Last Friday, I have the privilege of attending one of the first performances of David Lindsay-Abaire’s Good People at Hampstead Theatre. Good People is a genuinely moving, incredibly funny piece of theatre which is both tender and tough as nails. The dialogue delivers line after line of quick wit from each of the characters, but is equally shocking at times, and often tough to decide which character to sympathise with most.
The setting of the play is Southie – or South Boston to non-residents – a rough area where people struggle to make ends meet on a daily basis, and the protagonist Margaret or Margie (played by Imelda Staunton) works to support her handicapped daughter.
The narrative is driven by Margie losing her job and attempting to find a new one, quickly, in order to continue supporting her daughter and paying her rent. On her searches, she encounters an old friend who has managed to ‘get lucky,’ escape Southie and the destiny that so many of its residents seem to face. He’s a doctor, successful, and seems to have turned his back on his past. But is he the key to providing Margie with a job?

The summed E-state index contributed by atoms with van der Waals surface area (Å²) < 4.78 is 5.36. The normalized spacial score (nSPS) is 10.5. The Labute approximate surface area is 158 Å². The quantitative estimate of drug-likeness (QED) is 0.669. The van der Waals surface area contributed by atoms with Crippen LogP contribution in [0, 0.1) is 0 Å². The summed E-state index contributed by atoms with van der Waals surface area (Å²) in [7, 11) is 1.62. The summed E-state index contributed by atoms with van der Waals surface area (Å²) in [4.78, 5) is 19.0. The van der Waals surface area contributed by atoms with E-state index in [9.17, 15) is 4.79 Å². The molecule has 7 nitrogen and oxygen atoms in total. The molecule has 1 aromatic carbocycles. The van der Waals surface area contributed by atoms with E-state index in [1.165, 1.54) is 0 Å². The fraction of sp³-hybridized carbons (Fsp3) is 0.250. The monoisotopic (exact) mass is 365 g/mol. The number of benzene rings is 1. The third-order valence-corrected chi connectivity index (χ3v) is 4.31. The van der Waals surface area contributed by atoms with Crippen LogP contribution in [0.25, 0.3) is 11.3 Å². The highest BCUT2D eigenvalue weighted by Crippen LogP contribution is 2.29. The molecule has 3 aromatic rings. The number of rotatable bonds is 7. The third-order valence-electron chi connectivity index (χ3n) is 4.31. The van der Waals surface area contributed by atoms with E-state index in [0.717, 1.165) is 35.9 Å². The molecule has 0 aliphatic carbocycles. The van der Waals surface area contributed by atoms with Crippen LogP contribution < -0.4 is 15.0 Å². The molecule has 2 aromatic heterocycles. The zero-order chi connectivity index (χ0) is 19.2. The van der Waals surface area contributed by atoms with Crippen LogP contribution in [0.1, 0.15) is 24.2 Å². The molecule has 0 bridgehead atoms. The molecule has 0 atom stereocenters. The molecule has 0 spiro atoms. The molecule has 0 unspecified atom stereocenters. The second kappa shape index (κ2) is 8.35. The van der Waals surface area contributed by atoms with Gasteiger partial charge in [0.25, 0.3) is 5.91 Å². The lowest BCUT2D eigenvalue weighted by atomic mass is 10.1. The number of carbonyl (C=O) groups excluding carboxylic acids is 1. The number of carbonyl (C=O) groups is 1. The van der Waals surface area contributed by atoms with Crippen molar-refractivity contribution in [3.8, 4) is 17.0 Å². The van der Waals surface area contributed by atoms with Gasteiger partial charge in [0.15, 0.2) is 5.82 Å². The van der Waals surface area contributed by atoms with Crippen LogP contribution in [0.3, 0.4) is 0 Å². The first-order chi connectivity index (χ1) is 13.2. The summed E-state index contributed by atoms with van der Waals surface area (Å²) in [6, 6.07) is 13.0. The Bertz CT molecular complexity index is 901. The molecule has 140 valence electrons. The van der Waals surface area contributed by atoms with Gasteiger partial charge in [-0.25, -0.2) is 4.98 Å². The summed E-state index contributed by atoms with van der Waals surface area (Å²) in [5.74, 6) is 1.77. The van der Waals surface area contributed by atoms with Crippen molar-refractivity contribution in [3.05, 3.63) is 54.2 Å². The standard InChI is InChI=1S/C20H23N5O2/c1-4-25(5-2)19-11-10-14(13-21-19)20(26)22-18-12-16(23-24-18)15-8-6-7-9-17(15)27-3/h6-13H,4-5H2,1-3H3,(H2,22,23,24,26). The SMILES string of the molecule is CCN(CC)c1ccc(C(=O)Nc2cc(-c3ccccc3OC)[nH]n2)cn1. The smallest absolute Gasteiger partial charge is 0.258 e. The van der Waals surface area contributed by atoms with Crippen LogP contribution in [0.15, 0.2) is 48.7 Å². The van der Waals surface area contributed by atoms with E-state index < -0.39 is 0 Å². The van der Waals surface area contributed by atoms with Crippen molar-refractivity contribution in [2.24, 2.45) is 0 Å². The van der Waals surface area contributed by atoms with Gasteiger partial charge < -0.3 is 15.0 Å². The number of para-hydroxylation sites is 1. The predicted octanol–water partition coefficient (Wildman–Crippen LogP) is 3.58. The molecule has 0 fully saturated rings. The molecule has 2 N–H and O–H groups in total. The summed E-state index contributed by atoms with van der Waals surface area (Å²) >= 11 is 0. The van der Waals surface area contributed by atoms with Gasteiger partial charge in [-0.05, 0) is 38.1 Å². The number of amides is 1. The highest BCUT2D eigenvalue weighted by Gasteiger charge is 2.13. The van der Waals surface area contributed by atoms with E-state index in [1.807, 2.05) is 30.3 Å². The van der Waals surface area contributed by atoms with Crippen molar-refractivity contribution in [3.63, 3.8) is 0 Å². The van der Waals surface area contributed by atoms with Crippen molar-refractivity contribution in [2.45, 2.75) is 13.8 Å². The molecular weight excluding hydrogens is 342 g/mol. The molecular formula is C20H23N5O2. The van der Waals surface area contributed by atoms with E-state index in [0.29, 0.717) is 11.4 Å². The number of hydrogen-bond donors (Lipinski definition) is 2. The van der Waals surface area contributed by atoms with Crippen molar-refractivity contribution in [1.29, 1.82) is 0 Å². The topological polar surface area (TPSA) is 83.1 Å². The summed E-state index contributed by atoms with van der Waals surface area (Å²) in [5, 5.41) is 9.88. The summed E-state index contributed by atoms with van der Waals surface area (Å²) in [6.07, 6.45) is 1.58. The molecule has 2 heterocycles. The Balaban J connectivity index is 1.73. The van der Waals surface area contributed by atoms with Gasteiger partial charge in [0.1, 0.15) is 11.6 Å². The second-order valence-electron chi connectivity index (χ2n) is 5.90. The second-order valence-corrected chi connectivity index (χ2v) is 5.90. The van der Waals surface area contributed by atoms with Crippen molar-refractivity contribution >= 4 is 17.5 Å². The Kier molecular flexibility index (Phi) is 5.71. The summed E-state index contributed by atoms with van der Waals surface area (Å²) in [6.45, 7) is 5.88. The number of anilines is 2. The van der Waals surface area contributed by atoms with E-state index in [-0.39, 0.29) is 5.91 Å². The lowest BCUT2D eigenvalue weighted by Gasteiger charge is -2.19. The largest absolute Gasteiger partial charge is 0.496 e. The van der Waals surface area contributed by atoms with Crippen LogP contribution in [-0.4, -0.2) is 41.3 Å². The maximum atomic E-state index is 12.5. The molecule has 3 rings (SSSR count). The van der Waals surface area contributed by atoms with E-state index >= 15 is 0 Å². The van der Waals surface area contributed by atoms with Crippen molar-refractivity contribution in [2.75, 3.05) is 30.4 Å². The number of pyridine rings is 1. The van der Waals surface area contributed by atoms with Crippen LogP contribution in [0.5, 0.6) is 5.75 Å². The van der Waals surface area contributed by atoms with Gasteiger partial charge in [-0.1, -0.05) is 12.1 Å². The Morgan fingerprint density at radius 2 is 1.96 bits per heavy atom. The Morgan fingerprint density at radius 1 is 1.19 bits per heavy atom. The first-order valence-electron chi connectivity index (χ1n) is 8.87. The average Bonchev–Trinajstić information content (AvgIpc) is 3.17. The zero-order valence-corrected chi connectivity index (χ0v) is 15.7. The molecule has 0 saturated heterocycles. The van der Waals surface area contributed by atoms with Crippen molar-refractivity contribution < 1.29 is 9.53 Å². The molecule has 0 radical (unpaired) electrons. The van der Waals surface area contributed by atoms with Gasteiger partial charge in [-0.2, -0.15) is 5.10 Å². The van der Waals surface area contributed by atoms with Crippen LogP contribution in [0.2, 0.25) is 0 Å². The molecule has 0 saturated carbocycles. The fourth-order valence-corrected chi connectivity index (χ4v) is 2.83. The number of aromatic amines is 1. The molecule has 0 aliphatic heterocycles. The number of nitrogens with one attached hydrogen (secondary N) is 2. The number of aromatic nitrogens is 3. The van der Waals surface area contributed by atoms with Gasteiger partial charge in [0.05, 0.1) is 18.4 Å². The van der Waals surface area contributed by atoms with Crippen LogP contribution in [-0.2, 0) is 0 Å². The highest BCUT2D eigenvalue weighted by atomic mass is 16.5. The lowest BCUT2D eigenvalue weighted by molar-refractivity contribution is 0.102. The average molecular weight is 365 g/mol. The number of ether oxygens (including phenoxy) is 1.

The drama escalates as the past and current lives of Margie and the suave and sophisticated doctor are examined, and the ‘what ifs?’ of every situation are contemplated.
Imelda Staunton delivers a fantastic performance; she has brilliant comic timing but has the ability to switch in an instant, creating a tense atmosphere that dominates so much of the second half of the play. When it comes down to it, you question what it means to be ‘nice’ and wonder whether hard-work helps to pave the way to success of whether luck and the right opportunities led to better prospects.
Good People is thoroughly recommended and is currently showing at Hampstead Theatre until April 5th.